Many cavers I have spoken with in the past two years have indicated an us vs. them mentality surrounding all aspects of WNS. I do not buy into this concept and do not approach my work with that in mind either. I depend on cavers greatly for my work and know that they contribute greatly to cave science and conservation with little recognition of their efforts. Every time a caver reports an observation, either biological, archaeological, historical, or otherwise, it adds to our body of knowledge. Every time I'm using a map to make my way through a cave, I'm making my way through a cave safely because cavers cared enough to survey a cave and contribute their information for the benefit of others. I do not take these things lightly. I will tell you plainly, that I do not understand the hostility which my work and that of many of my colleagues are currently under. I look forward to working with cavers in the future and I definitely look forward to a time of increased understanding and cooperation between cavers, biologists, resource managers, academia, etc.

Please feel free to post further questions about the project and I'll be happy to answer them.

Cory
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Re: Artificial Test Cave

Postby DeanWiseman » Nov 30, 2010 2:30 pm

My only take on this artificial cave is that I think there must be SOMEPLACE already available for highly-controlled studies that are proposed. I can see a lot of dollar bills being spent on a "cave-like" device which neither represents actual conditions, such as the chemistry of the rock and soils and such. It would be a real shame if the "device" did not function as it was intended. :shrug:

I wonder why you couldn't find a small phreatic tube or artificial structure that bats inhabit to use... control for temperature, etc... and it would cost orders of magnitude less.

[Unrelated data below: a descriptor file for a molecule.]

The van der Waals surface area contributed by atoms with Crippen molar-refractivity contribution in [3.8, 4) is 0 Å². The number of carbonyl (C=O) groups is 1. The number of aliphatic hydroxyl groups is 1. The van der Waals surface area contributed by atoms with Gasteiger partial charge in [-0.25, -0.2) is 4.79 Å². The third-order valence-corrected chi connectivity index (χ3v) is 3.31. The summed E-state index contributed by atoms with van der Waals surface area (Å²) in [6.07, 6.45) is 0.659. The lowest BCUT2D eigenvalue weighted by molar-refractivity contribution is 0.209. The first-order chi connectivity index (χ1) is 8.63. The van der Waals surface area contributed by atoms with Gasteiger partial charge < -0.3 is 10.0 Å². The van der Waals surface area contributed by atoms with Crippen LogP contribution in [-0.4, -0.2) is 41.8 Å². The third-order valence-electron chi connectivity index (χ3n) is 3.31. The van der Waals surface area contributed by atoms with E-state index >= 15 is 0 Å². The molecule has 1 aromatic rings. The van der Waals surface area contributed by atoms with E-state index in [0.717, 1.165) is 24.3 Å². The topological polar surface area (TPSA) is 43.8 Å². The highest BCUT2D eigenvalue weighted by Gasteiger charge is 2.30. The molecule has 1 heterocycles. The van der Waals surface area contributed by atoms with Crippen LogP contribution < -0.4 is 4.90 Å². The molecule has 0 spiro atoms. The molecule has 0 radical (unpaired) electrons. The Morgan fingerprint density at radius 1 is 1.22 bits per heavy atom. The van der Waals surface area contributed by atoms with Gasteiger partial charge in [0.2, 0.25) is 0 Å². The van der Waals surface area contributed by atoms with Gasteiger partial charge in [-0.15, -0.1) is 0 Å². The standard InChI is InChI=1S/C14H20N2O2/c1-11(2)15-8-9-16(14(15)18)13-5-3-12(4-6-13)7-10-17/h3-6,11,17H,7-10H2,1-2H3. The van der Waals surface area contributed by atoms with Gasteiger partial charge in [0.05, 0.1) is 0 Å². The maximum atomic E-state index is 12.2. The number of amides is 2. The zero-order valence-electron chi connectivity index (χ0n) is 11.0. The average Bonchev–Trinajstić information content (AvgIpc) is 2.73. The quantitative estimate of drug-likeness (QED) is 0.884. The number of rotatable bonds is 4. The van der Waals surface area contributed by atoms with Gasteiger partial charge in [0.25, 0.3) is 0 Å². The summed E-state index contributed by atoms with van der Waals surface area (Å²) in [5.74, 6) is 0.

-Dean


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Re: Artificial Test Cave

Postby TNCave » Nov 30, 2010 3:13 pm

Hi Dean,

There are definitely places that could be adapted for research use that would cost a lot less money to build. Unused railroad tunnels and ammunitions bunkers for example. But adapting them to maintain 4-9 degrees C for hibernating bats can be difficult. Building a cold air trap cave from scratch is challenging, adapting an existing structure would be complicated, but is certainly worth trying. Additionally, it would take time for bats to naturally colonize such a place, unless it was very nearby a significant fall swarming site. In the Chiroptoreum in TX for example, it took Mexican free-tailed bats six years to colonize in the artificial cave, if gray bats prove to be susceptible to WNS, we may not have six years. This project is a big, experimental model, that if successful could be replicated for hopefully, much less money. And for species other than gray bats, an artificial cave wouldn't need to be as large.